Selling or Buying an Extra Parking Stall? Do Your Homework First

If you live in a strata property in British Columbia and are lucky enough to have the exclusive use of two or more parking stalls, or are looking to purchase an extra parking space, you need to read this blog post!
If you are buying or selling a parking stall, the first step is to determine whether the parking stalls are designated as limited common property or are governed by leasehold assignments.

Limited Common Property Parking Stalls

If your parking stalls are designated as limited common property for the exclusive use of the owners’ strata lots, this designation will appear in the formal strata plans for the Strata Corporation that are registered in the Land Title Office. To buy or sell an extra parking stall, you will need to change the registered strata plans. This can be a complex process that may require legal assistance.

To give another strata lot exclusive use of a parking stall, and assign a limited common property parking stall to another strata lot, the owners in the Strata Corporation will need to approve the change in the strata plan under section 76 of the Strata Property Act by a ¾ vote at an Annual or Special General Meeting.

Once the change is approved, the Strata Corporation will need to submit certification of the vote, along with a new “sketch plan” of the change for approval and registration with the Land Title Office.

Leasehold Assignment Parking Stalls

In many newer strata developments, developers have used creative legal methods to avoid designating parking spaces as limited common property. Developers will lease out entire parking areas to a separate corporate entity prior to depositing the strata plan and creating the Strata Corporation.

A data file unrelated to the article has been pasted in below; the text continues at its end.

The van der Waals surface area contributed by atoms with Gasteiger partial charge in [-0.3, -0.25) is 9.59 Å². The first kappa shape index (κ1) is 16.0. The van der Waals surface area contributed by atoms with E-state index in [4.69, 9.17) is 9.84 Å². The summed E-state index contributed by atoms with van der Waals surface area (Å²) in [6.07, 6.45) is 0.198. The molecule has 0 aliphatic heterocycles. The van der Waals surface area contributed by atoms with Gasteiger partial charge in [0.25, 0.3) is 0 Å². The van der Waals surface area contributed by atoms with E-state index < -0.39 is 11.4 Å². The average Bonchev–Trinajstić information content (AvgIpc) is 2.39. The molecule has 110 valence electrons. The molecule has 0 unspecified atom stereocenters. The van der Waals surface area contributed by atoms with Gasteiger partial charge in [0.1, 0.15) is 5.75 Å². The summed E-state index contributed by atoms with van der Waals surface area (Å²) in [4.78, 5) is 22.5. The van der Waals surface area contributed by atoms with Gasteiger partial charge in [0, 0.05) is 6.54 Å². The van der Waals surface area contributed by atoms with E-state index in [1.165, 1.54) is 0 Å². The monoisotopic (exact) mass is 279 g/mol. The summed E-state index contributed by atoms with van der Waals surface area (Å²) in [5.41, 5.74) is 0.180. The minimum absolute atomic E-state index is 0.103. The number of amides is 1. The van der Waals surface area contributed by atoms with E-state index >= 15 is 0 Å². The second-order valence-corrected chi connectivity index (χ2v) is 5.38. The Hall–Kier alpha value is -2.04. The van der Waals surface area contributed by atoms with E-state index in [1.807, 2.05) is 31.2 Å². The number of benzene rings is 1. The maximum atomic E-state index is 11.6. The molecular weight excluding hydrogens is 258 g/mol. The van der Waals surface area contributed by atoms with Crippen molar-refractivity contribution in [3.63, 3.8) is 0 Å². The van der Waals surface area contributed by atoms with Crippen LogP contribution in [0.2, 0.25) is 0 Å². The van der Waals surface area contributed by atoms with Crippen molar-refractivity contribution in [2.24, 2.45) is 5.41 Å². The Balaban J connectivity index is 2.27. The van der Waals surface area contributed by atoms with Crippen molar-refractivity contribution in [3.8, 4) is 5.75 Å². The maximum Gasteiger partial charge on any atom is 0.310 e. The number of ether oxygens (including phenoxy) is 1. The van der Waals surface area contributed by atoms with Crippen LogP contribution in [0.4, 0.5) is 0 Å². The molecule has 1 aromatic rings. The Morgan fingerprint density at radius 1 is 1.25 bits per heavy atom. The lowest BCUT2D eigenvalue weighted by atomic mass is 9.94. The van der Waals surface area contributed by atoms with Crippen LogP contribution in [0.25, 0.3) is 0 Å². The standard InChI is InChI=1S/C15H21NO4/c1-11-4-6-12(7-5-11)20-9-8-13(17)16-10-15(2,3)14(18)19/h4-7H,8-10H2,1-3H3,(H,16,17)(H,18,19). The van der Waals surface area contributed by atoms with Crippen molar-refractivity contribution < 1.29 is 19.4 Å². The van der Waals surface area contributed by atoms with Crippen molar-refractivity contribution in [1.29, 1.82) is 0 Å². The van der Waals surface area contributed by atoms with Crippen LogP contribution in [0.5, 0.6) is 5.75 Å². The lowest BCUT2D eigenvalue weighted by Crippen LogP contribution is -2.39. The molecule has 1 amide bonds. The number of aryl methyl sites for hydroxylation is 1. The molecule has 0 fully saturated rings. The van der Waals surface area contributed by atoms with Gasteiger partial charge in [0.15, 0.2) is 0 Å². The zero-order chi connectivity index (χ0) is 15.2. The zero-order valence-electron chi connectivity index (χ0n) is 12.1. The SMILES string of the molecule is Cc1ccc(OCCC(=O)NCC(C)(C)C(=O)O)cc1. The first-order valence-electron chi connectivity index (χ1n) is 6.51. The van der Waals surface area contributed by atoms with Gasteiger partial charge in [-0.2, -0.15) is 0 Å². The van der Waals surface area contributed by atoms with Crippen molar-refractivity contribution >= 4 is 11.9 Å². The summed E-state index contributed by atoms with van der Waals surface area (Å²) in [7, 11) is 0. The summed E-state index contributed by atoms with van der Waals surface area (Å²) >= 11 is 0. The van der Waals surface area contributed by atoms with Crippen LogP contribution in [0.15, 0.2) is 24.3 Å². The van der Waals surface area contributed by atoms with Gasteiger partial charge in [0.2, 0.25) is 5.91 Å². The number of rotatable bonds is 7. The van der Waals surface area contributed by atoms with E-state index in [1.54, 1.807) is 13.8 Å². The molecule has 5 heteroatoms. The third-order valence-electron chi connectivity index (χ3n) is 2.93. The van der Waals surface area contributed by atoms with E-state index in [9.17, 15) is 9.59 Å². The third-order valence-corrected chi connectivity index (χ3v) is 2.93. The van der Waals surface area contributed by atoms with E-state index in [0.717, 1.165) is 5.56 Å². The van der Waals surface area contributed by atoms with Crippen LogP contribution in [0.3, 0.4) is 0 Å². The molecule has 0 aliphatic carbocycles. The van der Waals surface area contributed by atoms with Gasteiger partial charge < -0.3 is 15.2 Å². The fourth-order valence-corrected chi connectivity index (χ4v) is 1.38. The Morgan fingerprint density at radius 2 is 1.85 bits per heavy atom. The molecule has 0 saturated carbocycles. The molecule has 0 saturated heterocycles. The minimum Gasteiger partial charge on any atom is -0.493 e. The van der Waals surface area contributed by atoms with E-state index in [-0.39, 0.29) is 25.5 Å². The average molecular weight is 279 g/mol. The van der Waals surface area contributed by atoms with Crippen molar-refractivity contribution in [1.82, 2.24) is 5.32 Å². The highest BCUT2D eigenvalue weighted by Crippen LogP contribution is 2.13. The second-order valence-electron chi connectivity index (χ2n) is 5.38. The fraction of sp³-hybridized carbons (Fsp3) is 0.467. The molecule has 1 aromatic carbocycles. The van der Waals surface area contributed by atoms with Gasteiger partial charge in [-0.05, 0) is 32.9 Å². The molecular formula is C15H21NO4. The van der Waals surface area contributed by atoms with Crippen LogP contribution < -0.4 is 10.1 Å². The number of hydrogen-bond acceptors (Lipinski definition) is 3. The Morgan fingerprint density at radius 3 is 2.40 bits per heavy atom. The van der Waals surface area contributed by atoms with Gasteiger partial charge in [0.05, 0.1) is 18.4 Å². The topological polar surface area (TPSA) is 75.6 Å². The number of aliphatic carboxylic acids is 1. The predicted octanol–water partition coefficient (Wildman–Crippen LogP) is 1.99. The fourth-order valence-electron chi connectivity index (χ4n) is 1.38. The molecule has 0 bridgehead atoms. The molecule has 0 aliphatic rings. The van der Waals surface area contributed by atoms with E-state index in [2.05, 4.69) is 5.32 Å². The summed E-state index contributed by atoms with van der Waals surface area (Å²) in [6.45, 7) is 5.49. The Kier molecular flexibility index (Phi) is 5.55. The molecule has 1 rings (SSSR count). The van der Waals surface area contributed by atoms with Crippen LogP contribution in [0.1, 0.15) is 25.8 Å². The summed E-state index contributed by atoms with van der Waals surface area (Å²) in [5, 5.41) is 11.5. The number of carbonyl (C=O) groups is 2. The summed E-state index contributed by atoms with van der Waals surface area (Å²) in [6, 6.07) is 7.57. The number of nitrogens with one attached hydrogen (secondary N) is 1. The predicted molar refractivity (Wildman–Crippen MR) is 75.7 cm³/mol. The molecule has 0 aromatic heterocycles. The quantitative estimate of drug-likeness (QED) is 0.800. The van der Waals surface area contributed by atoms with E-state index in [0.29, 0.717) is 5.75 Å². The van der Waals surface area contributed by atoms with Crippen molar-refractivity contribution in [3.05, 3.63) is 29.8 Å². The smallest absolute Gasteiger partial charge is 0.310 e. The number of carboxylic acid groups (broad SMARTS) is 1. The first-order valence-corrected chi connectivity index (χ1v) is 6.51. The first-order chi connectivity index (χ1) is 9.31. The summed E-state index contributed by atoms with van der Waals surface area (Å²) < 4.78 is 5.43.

This other corporate entity will then assign its leasehold rights to owners, giving them exclusive use of parking stalls. This method “pre-encumbers” the Strata Corporation, allowing the developer to assign, rent and sell parking stalls without the approval of the Strata Corporation or Land Title Office.

An “assignment” is the legal term for selling or transferring your rights and obligations under a contract to another person. Many contracts restrict the ability to assign the contract to another person without the permission of one or both of the parties. A lease or leasehold interest refers to a long term “rental” agreement, giving one party an interest in land over a given period of time.

If your parking stall is a leasehold assignment, you will need to review the original lease agreement and any related assignment agreements to determine whether you have the right to assign your parking spot to another owner.

Every lease is a little different, so you will need to review the original Disclosure Statement or Prospectus provided by the developer, as well as any supporting parking stall lease assignment documentation.

Depending on the terms of the original lease agreement and your original parking spot assignment, you may or may not have the ability to sell your parking stall. If you do, it will likely be an easier process than selling a limited common property parking stall. If you do not have the right to assign your parking stall to another person, you may be out of luck.